02/02/2007 12:00AM

No place like home for Breeders' Cup

Email

NEW YORK - Is the headline "Hong Kong Front-runner to Host 2009 Breeders' Cup"

a) The lead story in an April Fool's Day spoof edition of Daily Racing Form?

b) Fake news from the satirists at The Onion or The Daily Show?

c)An actual headline from the South China Morning Post, the largest English-language newspaper in Hong Kong?

Believe it or not, the correct answer is c. According to the Morning Post, Greg Avioli, the president of Breeders' Cup Ltd., told the 776 international racing delegates at the Asian Racing Conference in Hong Kong last week that the Cup was soliciting bids from not only 30 American tracks but also 11 overseas ones to host the 2008, 2009, and 2010 runnings of the Cup.

"Sponsors want exposure in Los Angeles but they also want it in Paris or Hong Kong," Avioli said, "and if we want the Breeders' Cup to be a major international property we have to be in the international marketplace. Hong Kong is on the list and would be one of the strongest contenders."

The story further quoted Winfried Engelbrecht-Bresges, chief executive of the Hong Kong Jockey Club, as saying that a Breeders' Cup in Hong Kong the last weekend in October would fit nicely into the local racing schedule, providing a "link" to their own Hong Kong Cathay Pacific International Races six weeks later. So the Breeders' Cup could become a nice little afternoon of get-one-over-the-track prep races for the real world championships in December.

Breeders' Cup Ltd. made no formal announcement of the possibility of a faraway Cup or of this new bidding process, but Avioli confirmed their existence Thursday in an interview in the Louisville Courier-Journal, where he added that "My strong recommendation is that we have a Breeders' Cup overseas."

This is not the first time that this trial balloon has been launched. Four years ago, a few prominent British breeders "demanded" that the Cup be run in their backyard sometime soon. The proposal gained no traction then, nor should this one now. Running the Breeders' Cup overseas is a completely impractical and misguided attempt to embrace internationalism that more than anything would be a slap in the face to American horsemen and racing fans.

For openers, how many of the American-based horses, who make up 90 percent of the Breeders' Cup fields, would make the trip? The Dubai World Cup, with a richer purse than the Breeders' Cup Classic, attracts only a handful of top American-based horses, not the boatload that makes Breeders' Cup what it is. The Juvenile races in particular would become meaningless: Who in his right mind is going to send a promising Derby prospect half a world away in October of his 2-year-old season?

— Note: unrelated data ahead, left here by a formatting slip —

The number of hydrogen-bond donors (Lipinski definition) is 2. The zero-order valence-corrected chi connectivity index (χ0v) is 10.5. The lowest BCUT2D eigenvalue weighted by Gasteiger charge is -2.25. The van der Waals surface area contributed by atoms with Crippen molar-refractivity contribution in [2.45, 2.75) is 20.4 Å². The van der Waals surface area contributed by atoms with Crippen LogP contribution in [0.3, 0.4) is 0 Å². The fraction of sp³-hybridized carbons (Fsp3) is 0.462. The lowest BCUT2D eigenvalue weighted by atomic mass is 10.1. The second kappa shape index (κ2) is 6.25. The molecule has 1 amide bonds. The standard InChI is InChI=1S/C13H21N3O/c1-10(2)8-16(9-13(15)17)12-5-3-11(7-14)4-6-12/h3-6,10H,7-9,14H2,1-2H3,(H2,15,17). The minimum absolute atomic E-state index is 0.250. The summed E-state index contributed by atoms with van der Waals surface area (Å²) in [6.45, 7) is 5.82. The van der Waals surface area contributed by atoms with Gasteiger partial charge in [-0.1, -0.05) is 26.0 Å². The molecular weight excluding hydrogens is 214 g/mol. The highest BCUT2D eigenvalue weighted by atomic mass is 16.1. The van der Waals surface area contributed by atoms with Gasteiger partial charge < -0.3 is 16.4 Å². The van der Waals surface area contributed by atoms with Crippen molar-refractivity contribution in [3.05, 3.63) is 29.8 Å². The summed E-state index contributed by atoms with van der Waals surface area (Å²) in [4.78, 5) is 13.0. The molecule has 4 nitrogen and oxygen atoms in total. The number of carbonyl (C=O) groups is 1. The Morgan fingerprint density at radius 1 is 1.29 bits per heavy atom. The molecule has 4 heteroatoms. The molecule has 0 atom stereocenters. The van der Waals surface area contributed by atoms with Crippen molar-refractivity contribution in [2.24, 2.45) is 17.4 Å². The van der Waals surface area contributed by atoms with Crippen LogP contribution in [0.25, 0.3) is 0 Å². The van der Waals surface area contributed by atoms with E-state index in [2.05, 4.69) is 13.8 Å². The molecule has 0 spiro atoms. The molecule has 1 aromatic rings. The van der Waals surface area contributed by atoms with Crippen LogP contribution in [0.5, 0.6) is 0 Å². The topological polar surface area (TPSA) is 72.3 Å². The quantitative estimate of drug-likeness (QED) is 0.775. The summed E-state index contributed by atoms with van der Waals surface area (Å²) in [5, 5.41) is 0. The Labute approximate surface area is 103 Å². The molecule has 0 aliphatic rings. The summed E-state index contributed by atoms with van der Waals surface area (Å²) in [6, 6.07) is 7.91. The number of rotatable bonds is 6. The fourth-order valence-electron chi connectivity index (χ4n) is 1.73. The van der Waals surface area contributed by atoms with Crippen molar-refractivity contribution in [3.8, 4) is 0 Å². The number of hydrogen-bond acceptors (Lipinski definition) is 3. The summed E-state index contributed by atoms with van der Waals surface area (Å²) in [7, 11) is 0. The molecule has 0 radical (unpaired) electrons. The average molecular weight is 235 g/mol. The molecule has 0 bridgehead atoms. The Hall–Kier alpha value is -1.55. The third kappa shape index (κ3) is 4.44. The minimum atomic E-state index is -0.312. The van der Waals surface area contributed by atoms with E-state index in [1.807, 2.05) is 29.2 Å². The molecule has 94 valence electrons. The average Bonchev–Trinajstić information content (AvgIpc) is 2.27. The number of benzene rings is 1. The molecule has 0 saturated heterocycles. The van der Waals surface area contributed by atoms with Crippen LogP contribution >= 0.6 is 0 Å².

Speaking of time zones, American racing fans would have to keep some pretty strange hours to watch and wager on the races, if anyone still thinks that's as important as exposing the brands of international sponsors. Hong Kong time is 13 hours ahead of New York and 16 hours ahead of Los Angeles. A 6 p.m. Breeders' Cup Classic in Hong Kong would have a post time of between 2 a.m. and 5 a.m. in the United States, and moving it a few hours one way or the other doesn't really solve the problem. Also, while a primetime show in Hong Kong would expose the Mastercard or Hermes logos to additional Asian eyeballs, a middle-of-the-night Cup probably wouldn't do much for ESPN's domestic television ratings or American sponsors and advertisers.

Part of what is going on here is an attempt get more Asian money into American betting pools and vice versa, another major topic at the Racing Conference, so pretending to entertain the farfetched idea of a Hong Kong Breeders' Cup may in part be a means to that end. Otherwise, the idea makes less and less sense the more you think about it. What would really be achieved by a one-time move, other than a theoretical one-time increase in sponsorship money? Wouldn't seeking joint sponsors for better-connected international racing festivals more effectively gain global exposure than relocating a single event?

Hong Kong has not offered to run its Cathay Pacific races at Philadelphia Park nor is the Epsom Derby accepting host bids from Australia. Everyone likes the idea of global racing showdowns and world championships, but moving an American event halfway around the world at the expense of this country's horses and customers is not the way to achieve it.